Teachers remember their favorite toys from childhood

As time and technology moves forward, so do they toys that kids play with. Some of the most common toys these days were unheard of a few decades ago. Things like the materials and purpose of toys have evolved the industry. Teachers ate school look back on what they had as children and reflect on their favorite toys. Crystal Roach is a teacher at Harrisonburg High School.

¨My favorite toy was the My Buddy Doll that I got when I was 16. I had never had a male doll before, and he sat on my bed. My mother was afraid of him because he does, indeed, look like Chuckie, so she would shove him into the closet almost daily. I still have him, but don’t tell my mother,¨ Roach said

Different decades saw different toys. Toys in the sixties were usually simple and easy to play with, like French teacher Sally Young’s favorite toys.

¨My favorite games growing up in the sixties were jump rope, climbing trees and playing jacks and marbles. Now I have lost my marbles,¨ Young said.

Some toys have stayed classic over the years, like Barbies and certain kinds of dolls, which were some of HHS staff member Lisa Long’s toys.

¨One of my favorite toys were Matchbox Cars. I used to like to pretend I was driving them to the mall and park them in parking spaces. I also liked my Barbie head. I could put makeup on her and do her hair,¨ Long said.

Another classic back in the day were Cabbage Patch Dolls, which was one of HHS counselor Christina Norment’s favorites.

¨I am a child of the 80s and was about 10 years old when Cabbage Patch Dolls came out. It was one of those toy-crazes where you couldn’t find them in any store and people would fight over getting one off the shelves. My dad, who was living in San Francisco at the time, managed to get one for me, and I received her in the mail while I was sick with the chicken pox. I will never forget how happy I was when I got her that day. Her name was Nessa, and she was a preemie,¨ Norment said.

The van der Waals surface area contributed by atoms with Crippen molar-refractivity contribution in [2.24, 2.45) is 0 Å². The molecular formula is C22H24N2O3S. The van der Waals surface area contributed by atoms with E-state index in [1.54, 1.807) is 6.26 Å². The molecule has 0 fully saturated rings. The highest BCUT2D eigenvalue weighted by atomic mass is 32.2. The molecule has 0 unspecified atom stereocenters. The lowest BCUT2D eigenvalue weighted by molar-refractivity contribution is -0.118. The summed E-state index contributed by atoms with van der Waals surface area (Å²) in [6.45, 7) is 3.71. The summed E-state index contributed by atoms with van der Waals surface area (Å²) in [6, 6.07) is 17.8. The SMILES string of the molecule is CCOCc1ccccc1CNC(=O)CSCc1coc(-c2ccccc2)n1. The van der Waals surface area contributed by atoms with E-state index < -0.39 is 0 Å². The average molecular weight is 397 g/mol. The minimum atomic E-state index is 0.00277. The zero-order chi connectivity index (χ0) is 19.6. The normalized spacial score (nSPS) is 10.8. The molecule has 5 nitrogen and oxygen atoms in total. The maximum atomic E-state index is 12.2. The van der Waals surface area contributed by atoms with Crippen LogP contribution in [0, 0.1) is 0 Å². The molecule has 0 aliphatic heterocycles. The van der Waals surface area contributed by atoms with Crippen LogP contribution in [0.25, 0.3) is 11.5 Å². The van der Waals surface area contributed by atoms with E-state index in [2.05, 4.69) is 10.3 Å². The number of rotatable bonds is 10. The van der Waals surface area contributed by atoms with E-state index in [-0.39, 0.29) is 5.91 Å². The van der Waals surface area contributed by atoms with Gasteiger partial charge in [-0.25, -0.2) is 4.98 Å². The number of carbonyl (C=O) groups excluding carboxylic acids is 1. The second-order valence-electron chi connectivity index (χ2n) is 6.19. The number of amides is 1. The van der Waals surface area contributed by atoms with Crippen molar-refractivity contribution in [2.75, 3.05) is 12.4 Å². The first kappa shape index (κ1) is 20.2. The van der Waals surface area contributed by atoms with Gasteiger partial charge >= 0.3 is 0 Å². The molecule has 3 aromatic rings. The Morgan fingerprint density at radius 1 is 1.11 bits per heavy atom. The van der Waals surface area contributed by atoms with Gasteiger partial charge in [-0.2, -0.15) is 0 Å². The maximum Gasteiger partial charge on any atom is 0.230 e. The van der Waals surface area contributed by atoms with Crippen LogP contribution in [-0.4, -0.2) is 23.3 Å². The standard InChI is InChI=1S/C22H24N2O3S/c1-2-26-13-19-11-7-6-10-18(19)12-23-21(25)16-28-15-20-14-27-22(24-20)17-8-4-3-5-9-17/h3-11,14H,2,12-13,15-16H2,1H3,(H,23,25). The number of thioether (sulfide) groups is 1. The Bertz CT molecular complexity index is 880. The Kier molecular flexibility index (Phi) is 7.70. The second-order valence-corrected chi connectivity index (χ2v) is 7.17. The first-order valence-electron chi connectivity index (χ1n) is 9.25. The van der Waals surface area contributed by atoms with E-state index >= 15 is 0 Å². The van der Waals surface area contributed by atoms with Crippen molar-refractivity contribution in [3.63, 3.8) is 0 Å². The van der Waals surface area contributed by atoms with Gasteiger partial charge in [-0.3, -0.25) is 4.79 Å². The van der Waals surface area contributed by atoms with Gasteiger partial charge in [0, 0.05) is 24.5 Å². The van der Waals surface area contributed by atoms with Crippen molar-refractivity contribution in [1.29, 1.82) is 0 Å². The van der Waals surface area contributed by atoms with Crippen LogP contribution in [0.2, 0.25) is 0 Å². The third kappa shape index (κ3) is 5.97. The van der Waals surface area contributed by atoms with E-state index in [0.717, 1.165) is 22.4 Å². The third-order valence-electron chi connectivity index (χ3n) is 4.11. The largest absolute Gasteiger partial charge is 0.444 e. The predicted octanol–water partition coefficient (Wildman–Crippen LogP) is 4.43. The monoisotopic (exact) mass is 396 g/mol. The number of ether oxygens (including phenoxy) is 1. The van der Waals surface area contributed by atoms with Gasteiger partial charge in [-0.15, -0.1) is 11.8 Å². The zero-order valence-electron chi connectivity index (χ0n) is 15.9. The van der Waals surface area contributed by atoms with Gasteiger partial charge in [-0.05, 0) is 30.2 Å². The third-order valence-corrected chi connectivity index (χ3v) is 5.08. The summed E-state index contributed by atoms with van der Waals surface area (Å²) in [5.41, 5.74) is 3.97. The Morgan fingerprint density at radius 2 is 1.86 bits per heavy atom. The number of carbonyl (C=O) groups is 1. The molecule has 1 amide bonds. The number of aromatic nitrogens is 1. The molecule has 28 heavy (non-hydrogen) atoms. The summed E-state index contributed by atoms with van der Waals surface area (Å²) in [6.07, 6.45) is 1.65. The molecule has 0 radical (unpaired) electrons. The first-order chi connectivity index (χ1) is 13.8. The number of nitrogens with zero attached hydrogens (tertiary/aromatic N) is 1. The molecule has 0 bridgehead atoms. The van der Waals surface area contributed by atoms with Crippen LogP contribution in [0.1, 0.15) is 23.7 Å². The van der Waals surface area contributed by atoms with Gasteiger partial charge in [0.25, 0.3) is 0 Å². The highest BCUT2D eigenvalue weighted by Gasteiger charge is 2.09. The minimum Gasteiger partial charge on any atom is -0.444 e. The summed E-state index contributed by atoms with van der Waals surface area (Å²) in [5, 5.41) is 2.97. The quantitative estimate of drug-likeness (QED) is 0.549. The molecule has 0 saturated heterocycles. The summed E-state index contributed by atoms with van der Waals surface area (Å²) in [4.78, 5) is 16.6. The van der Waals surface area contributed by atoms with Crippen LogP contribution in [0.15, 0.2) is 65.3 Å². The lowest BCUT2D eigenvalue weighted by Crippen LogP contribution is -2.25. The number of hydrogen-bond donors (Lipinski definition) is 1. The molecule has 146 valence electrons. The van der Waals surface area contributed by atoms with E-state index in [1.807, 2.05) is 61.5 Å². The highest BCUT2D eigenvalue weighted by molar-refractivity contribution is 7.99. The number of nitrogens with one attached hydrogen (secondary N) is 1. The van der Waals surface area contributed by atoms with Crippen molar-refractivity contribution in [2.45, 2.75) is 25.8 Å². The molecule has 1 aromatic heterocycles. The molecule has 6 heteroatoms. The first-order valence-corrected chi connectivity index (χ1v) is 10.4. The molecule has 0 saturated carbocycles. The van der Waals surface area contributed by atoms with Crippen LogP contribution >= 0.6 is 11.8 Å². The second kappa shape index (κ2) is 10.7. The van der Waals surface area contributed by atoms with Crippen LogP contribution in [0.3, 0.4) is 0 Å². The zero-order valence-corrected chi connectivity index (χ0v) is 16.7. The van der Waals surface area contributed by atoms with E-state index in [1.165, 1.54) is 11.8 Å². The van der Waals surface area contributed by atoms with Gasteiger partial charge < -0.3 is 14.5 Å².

Along with those classics, there are polly pockets, which kids of the 2000s played with. Heather Hostetter was a fan of Barbie Dolls and Polly Pockets.

¨When I was a kid, my favorite toys were definitely my Barbie Dolls, Polly Pockets and Cabbage Patch kids. I took one or several of them with me wherever I went,¨ Hostetter said.

Not everyone loved Barbies, though. Some despised the idea of them, like teacher Crystal Martinez-Bergey.

¨My favorite toys were my Monchichi dolls. I loathed Barbie. My two older sisters were Barbie fanatics. I actually stole things from them to use with my Monchichis, like Skipper’s skateboard and the dream car. I still have all of my dolls and Skipper’s skateboard. I even have one still in the box-mint condition,¨ Martinez-Bergey said.

The ways that kids play with toys has also changed. With phones and video games, not many kids sit and play with toys for hours like they used to. Assistant Principal Mike Eye remembers simpler times when his favorite toy was a farm animal set. 

¨I had a farm animal set that I could sit on the floor (this is not easily done these days) and play for hours. My dad’s favorite story is one day upon arriving home from work while I was still on the floor playing with the farm set—I was 3 or 4 years old—and he asked how my day [was]. I responded, ‘The old bull got out and I had a helluva time getting him back in the pen.’ I wish I still had the set as those were simpler days, and if my biggest challenge was getting the bull back into the pen, well, I would be content,¨ Eye said.

 

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